A reprint photograph of the famous "Blacksheep
Squadron" of World War II.The Marine Fighter Squadron (VMF-214) was originally commissioned early
in 1942 at Oahu, Hawaii. Twenty-seven men under Major "Pappy" Boyington formed the original squadron.
Flying their eight Corsairs night & day, they molded themselves into a fully trained squadron and in just 84 days piled
up a record 197 planes destroyed, damaged troop transports, sunk supply ships and destroyed ground installations.
Photograph of Radio & Television pioneer Edward R. Murrow who first
came into prominence with a series of news broadcasts during World War II from war-torn London. A pioneer of television news
brodcasting including CBS Reports, See It Now, Person To Person, and Small World, the chain smoking reporter died in
1965, two days after his 57th birthday.
A rodeo cowboy is thrown off a big bull at the Navy sponsored Camp Pendleton,
California rodeo in the 1950's. The annual rodeo, to benefit the Navy Relief Society ,was promoted as the "World's
Largest Free Rodeo". The rodeo was held in June of each year.
July 20, 1945: General Dwight D. Eisenhower, General George Patton,
and President Truman at the ceremony at the U.S. Group Control Council Headquarters in Berlin, Germany, where the American
Flag was first officially raised. President Truman was in Germany to attend the Potsdam Conference. Photo from
negative courtesy Harry S. Truman Library, U.S. Army.
The Great Lakes Aircraft Corporation from Cleveland, Ohio redesigned
the B2G (1936) to the BG-1 with an internal bomb bay. The dive bomber had 750 hp P&W engine and carried a crew of
two. It was transferred to the USMC as Command transport in 1937.
A press photo from the 1956 Republican Presidential Campaign, the "Ike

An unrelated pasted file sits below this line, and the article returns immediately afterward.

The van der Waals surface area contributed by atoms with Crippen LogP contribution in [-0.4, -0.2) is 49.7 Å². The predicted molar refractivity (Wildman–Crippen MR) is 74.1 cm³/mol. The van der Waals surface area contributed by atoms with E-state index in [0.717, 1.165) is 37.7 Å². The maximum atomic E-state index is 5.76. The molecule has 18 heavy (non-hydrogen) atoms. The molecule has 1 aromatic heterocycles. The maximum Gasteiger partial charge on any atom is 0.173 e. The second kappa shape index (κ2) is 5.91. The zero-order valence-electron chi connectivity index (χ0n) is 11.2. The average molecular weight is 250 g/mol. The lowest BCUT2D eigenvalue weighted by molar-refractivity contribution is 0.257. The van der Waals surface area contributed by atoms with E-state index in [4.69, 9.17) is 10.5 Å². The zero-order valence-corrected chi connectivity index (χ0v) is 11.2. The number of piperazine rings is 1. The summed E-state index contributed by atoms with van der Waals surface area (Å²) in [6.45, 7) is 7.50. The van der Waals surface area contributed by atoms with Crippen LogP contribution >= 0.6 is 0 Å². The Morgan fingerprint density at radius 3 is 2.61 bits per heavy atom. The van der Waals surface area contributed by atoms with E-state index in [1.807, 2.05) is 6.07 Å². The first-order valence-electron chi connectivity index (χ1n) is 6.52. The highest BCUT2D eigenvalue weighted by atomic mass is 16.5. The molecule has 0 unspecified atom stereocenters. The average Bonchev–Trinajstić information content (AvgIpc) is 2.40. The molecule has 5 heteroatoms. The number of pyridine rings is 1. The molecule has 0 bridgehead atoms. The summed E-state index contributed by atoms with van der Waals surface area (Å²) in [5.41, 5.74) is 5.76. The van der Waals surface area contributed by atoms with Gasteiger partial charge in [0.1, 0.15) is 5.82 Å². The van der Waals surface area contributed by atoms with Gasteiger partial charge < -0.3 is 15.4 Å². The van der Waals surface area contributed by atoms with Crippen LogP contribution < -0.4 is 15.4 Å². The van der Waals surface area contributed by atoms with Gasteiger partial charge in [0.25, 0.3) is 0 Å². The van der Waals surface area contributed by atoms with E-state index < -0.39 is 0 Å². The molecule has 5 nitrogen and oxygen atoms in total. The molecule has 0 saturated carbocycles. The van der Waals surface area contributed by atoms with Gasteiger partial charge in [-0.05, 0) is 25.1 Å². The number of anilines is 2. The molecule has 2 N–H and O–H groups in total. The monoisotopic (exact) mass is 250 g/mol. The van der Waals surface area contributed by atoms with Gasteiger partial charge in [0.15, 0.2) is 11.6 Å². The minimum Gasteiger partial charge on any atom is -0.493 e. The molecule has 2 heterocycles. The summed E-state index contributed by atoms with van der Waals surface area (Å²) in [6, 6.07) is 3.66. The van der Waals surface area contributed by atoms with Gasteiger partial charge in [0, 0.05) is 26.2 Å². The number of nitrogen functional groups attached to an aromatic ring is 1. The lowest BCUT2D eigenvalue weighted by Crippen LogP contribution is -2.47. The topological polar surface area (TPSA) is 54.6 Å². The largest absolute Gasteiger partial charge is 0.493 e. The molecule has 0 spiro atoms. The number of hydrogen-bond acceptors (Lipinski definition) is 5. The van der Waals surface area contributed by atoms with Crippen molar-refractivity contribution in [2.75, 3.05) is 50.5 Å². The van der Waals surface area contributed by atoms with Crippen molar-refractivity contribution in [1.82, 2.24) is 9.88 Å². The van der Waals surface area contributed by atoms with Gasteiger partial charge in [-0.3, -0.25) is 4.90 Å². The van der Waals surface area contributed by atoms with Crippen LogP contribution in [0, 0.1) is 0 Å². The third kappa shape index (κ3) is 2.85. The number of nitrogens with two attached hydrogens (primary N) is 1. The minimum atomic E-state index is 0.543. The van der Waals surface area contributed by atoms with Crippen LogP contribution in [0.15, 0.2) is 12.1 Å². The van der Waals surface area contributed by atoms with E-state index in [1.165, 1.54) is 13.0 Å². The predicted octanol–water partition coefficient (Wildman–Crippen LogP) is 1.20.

& Dick Ticket". Pictured are Mamie, Ike, Pat and Dick.
From the data of German aeronautical research, came the elaborate designs
by the Chance Vought company which led to production of the highly unconventional tail-less F7U Cutlass. The wing, with
a sweepback of 38 degrees, was of very low aspect ratio, 3:1, and almost parallel chord. Pitch and roll controls were
combined in elevons on the wing; fins and rudders were located on the wing at the ends of the centre section. The first
F7U-1 flew on March 1, 1950, and the entire batch of this model was assigned to the Advanced Training Command at Corpus Christi,Texas
Naval Air Station during 1952. It was redesigned several times to include basic armament of four 20 mm cannon in the
upper lips of the intake fairing, with provision for underwing rocket pods. Production ended in December 1955 when 290
variants had been delivered.
Greyhound bus at NYC station boards U.S. Navy sailors bound for the
Nation's Capitol in this nostalgic image from WWII. This photograph was part of a series done during and after the
2nd World War to document the transportation system of the U.S. The photographer was Esther Bubley who was working under
a grant from SONJ. Photo printed from negative.
The USS Yorktown CV-10 was the tenth aircraft carrier to serve in the
United States Navy. Under construction as Bon Homme Richard, this new Essex-class carrier was renamed Yorktown in
honor of Yorktown (CV-5), sunk at the epic Battle of Midway (June 1942). Built in an amazing 16.5 months at Newport
News, Virginia, the Yorktown was commissioned on April 15, 1943. Yorktown participated significantly in the Pacific
Offensive that began in late 1943 and ended with the defeat of Japan in 1945. The ship received the Presidential Unit
Citation and earned 11 battle stars for service in WWII. Much of the Academy Award winning (1944) documentary "The
Fighting Lady" was filmed aboard Yorktown.
Throughout World War II, women contributed to the war effort in many
ways, earning the respect of society and laying the foundations for the women's movement. Three women mechanics
are pictured here working on aircraft.
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